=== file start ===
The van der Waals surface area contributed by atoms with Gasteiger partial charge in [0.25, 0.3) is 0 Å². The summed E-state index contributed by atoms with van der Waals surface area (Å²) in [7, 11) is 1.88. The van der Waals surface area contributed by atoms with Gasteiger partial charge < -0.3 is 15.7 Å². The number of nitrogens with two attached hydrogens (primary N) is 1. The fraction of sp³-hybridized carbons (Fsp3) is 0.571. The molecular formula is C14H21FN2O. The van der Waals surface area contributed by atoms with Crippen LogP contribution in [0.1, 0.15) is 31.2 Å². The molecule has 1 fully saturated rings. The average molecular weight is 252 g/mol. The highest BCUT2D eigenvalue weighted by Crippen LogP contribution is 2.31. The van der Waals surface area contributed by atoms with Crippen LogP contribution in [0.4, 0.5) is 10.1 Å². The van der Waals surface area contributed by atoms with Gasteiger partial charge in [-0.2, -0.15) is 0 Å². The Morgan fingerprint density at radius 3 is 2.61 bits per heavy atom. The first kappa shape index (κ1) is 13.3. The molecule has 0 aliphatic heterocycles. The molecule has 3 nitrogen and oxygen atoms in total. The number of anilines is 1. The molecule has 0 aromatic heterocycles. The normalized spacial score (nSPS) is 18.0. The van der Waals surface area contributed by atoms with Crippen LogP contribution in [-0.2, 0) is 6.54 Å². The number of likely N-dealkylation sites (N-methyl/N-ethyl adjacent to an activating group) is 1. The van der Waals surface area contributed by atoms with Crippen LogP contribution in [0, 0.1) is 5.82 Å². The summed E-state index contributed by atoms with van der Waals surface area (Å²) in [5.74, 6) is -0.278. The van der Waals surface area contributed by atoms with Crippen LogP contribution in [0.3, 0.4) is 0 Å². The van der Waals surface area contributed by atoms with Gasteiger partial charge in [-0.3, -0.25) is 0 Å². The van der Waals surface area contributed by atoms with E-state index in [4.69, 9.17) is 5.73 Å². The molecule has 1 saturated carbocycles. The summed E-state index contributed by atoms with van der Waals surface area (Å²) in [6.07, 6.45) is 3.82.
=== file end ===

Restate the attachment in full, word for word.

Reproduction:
The van der Waals surface area contributed by atoms with Gasteiger partial charge in [0.25, 0.3) is 0 Å². The summed E-state index contributed by atoms with van der Waals surface area (Å²) in [7, 11) is 1.88. The van der Waals surface area contributed by atoms with Gasteiger partial charge < -0.3 is 15.7 Å². The number of nitrogens with two attached hydrogens (primary N) is 1. The fraction of sp³-hybridized carbons (Fsp3) is 0.571. The molecular formula is C14H21FN2O. The van der Waals surface area contributed by atoms with Crippen LogP contribution in [0.1, 0.15) is 31.2 Å². The molecule has 1 fully saturated rings. The average molecular weight is 252 g/mol. The highest BCUT2D eigenvalue weighted by Crippen LogP contribution is 2.31. The van der Waals surface area contributed by atoms with Crippen LogP contribution in [0.4, 0.5) is 10.1 Å². The van der Waals surface area contributed by atoms with Gasteiger partial charge in [-0.2, -0.15) is 0 Å². The Morgan fingerprint density at radius 3 is 2.61 bits per heavy atom. The first kappa shape index (κ1) is 13.3. The molecule has 0 aliphatic heterocycles. The molecule has 3 nitrogen and oxygen atoms in total. The number of anilines is 1. The molecule has 0 aromatic heterocycles. The normalized spacial score (nSPS) is 18.0. The van der Waals surface area contributed by atoms with Crippen LogP contribution in [-0.2, 0) is 6.54 Å². The number of likely N-dealkylation sites (N-methyl/N-ethyl adjacent to an activating group) is 1. The van der Waals surface area contributed by atoms with Crippen LogP contribution in [0, 0.1) is 5.82 Å². The summed E-state index contributed by atoms with van der Waals surface area (Å²) in [5.74, 6) is -0.278. The van der Waals surface area contributed by atoms with Crippen LogP contribution in [0.3, 0.4) is 0 Å². The van der Waals surface area contributed by atoms with Gasteiger partial charge in [-0.3, -0.25) is 0 Å². The van der Waals surface area contributed by atoms with E-state index in [4.69, 9.17) is 5.73 Å². The molecule has 1 saturated carbocycles. The summed E-state index contributed by atoms with van der Waals surface area (Å²) in [6.07, 6.45) is 3.82.